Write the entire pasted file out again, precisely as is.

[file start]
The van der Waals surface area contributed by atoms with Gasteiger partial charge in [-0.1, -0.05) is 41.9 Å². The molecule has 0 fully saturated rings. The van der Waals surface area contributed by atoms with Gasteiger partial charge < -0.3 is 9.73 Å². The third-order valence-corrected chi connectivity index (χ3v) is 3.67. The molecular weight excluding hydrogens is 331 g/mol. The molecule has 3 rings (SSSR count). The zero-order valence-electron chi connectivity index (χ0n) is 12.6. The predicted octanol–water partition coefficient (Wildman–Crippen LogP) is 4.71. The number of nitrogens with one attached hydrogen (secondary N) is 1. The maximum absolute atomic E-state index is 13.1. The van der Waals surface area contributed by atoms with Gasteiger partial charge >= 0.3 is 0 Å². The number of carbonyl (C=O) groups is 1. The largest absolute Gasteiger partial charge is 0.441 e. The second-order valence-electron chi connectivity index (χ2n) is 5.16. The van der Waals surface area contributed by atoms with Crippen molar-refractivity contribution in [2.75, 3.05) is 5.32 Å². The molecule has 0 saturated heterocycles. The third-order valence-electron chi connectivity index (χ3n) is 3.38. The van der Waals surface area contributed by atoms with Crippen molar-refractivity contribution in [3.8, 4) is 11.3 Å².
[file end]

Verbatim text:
The van der Waals surface area contributed by atoms with Gasteiger partial charge in [-0.1, -0.05) is 41.9 Å². The molecule has 0 fully saturated rings. The van der Waals surface area contributed by atoms with Gasteiger partial charge < -0.3 is 9.73 Å². The third-order valence-corrected chi connectivity index (χ3v) is 3.67. The molecular weight excluding hydrogens is 331 g/mol. The molecule has 3 rings (SSSR count). The zero-order valence-electron chi connectivity index (χ0n) is 12.6. The predicted octanol–water partition coefficient (Wildman–Crippen LogP) is 4.71. The number of nitrogens with one attached hydrogen (secondary N) is 1. The maximum absolute atomic E-state index is 13.1. The van der Waals surface area contributed by atoms with Gasteiger partial charge >= 0.3 is 0 Å². The number of carbonyl (C=O) groups is 1. The largest absolute Gasteiger partial charge is 0.441 e. The second-order valence-electron chi connectivity index (χ2n) is 5.16. The van der Waals surface area contributed by atoms with Crippen molar-refractivity contribution in [2.75, 3.05) is 5.32 Å². The molecule has 0 saturated heterocycles. The third-order valence-electron chi connectivity index (χ3n) is 3.38. The van der Waals surface area contributed by atoms with Crippen molar-refractivity contribution in [3.8, 4) is 11.3 Å².